That cycle of trial and error can be seen not only in Stamets’ attempts to save the ship, but in Burnham’s attempts to express her feelings to Tyler. Again, “Magic” is built around the idea that nothing is fated, that nearly any problem can be solved with enough time and cooperation, and that idea is cleverly applied to Burnham’s private life; Stamets needs her to get information from Tyler faster than he could, and that means he needs Burnham to communicate more effectively with Tyler. But Stamets’ advice to Burnham never feels like only a means to an end. Stamets’ dancing in the hallway with Burnham, and his story of how he met and fell in love with Dr. Culber, are great, genuine moments, some of my favorites in Discovery so far. Trek’s focus on collaborative problem-solving is, I think, a big part of what drew me to the original Star Trek and The Next Generation when I was young, and what kept me interested in the franchise as I got older. But where TOS and TNG tended to focus that collaboration and problem-solving on the plot of each episode, I’m excited to see Discovery applying it to character development as well. (And interestingly, Stamets’ advice to Burnham – “Never hide who you are” – almost seems to reflect Scully’s claim that “It’s our character that determines our fate”, while Burnham’s recounting of what she’s learned – “Just as repetition reinforces repetition, change begets change” – might reflect Mulder’s belief that “With every choice, you change your fate”.)
And if “Magic” commits, in more ways than one, to the classic Trek philosophy that we are stronger and better off together, then the choice of Harry Mudd as this episode’s antagonist seems significant. Personally, I had misgivings about Mudd appearing on Discovery when we first saw him in its fifth episode, “Choose your Pain”. I liked Rainn Wilson’s portrayal of the character in that episode, but I was nervous as to what the show would do with him from there, given that the episodes of TOS in which he previously appeared – “Mudd’s Women” and “I, Mudd” – have not aged well, to put it mildly (I originally considered comparing “Magic” to one of those episodes, but found them to be so rooted in 1960s sensibilities, regarding gender particularly, that I just honestly wouldn’t know how to compare them to a show that aired in 2017). But I was pleasantly surprised by his appearance in “Magic”. Not only was Wilson incredibly entertaining – his delivery of “Computer, pump up the volume” makes me laugh out loud every time I hear it – but he is, in retrospect, the perfect villain for an episode so focused on the need for collaboration.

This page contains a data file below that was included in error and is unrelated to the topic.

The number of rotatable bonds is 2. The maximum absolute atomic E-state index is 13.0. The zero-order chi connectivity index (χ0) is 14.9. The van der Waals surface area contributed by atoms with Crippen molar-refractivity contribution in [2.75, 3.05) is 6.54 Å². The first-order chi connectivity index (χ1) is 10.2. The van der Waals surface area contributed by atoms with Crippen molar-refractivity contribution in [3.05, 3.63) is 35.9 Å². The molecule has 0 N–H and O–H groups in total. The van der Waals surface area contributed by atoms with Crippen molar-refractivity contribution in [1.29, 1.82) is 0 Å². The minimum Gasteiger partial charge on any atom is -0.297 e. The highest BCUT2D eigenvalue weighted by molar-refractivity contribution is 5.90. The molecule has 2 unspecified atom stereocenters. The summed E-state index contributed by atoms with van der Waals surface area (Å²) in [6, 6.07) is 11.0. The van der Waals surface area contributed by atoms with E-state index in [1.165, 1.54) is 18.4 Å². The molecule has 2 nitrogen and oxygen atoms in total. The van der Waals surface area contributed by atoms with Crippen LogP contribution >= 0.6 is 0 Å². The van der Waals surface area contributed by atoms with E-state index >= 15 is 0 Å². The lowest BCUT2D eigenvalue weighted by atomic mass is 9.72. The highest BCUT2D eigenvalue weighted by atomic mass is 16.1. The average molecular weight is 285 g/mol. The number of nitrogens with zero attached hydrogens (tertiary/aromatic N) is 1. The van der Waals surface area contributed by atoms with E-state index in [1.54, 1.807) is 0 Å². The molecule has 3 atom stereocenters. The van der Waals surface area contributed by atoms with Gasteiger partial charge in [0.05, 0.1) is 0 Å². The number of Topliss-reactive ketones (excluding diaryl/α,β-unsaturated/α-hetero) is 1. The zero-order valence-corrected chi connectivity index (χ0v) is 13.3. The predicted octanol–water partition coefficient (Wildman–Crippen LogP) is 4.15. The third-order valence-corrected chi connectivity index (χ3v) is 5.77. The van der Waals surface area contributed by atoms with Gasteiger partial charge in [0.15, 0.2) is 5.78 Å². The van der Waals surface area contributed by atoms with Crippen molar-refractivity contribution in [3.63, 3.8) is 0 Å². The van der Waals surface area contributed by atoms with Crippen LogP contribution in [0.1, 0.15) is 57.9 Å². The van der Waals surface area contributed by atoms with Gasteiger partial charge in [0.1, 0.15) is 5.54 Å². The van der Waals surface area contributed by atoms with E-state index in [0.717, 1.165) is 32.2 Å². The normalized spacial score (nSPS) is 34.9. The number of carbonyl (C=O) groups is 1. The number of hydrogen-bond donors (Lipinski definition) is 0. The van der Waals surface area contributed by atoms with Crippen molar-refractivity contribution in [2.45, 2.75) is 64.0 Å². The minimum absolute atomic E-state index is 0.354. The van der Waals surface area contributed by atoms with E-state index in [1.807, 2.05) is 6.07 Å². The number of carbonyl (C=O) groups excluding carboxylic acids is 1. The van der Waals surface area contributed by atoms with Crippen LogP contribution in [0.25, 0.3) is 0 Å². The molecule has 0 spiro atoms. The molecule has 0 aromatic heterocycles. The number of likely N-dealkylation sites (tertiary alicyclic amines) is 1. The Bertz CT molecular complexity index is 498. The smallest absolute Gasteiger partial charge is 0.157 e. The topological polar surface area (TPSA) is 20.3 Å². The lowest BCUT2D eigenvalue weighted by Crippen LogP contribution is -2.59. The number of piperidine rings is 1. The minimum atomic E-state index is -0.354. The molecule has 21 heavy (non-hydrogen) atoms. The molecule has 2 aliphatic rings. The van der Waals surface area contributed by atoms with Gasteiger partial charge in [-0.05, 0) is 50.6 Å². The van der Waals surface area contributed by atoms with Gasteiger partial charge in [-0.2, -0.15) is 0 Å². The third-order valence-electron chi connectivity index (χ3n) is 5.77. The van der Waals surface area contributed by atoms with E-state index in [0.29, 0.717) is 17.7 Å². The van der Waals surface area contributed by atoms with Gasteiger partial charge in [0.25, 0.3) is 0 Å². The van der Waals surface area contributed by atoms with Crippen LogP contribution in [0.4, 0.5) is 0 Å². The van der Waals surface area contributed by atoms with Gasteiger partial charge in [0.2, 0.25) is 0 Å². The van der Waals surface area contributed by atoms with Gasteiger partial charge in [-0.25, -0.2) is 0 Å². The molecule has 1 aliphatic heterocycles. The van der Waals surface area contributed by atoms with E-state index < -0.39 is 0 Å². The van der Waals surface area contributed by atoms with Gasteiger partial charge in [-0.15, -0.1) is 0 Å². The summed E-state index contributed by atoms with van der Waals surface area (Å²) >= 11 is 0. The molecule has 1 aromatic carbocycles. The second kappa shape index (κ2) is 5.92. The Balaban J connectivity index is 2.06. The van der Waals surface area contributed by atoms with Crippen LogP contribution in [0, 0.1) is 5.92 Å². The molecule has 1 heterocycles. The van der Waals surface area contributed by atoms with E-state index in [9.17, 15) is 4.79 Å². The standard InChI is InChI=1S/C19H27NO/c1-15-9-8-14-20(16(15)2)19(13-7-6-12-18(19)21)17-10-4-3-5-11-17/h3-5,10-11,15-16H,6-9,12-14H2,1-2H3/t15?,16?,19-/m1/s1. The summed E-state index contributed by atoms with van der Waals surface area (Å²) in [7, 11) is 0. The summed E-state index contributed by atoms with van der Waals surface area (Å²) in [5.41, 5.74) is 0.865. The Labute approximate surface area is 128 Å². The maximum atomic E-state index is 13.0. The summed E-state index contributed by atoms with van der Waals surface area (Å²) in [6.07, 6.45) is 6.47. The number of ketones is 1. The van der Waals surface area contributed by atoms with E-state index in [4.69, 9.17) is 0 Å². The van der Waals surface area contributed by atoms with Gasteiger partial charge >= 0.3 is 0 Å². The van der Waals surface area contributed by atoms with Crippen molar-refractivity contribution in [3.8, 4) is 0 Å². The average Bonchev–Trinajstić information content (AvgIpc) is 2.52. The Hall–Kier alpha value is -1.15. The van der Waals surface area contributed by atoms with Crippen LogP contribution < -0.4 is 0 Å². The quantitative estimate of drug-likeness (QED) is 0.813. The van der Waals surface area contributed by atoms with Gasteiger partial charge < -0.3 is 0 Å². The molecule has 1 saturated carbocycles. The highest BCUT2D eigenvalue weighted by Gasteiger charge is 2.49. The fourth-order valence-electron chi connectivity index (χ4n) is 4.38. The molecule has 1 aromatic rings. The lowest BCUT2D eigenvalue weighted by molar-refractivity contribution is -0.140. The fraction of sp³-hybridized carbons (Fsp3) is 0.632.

What many Trek fans find compelling about the character, I think, no matter how dated his TOS episodes might be, is the way he represents the concept of ‘the final frontier’ in a way we rarely see in Trek, despite how thoroughly that phrase is associated with the franchise. He’s the lone space pirate, lying and scamming his way through sectors of space dominated by large governing bodies like the Federation and the Klingon Empire, and there’s something romantic about that. What I like about Mudd’s portrayal in “Magic”, though, is the way it subtly, gradually strips some of that romanticism from the character. By the episode’s end, we see that the biggest advantage his time crystal gives him is not his infinite do-overs, but the way it prevents the crew from working together against him, since none of them, in theory, can remember past loops. Once Stamets is finally able to get everyone working together, they have the advantage, because no matter how romantic it might sound to be alone against the universe, two (or more) heads are always better than one. As much as Mudd learned from his trips through the loop, he was, like Burnham, stuck in a routine – killing Lorca dozens of times, for instance – which made him easier to stop, all because, unlike Burnham, he had no one to help him recognize that and change it. If Pam’s story in “Monday” is a typically X-Files-esque tragedy because she’s unable to change anything herself, “Magic to Make the Sanest Man Go Mad” has a typically Trek-ish hopeful ending because the crew of the Discovery, unlike Mudd, have friends who can help.
Next time, at long last, Trek vs. Trek will take its first trip to the Mirror Universe, when we compare the TOS classic “Mirror, Mirror” to Deep Space Nine’s “Crossover”!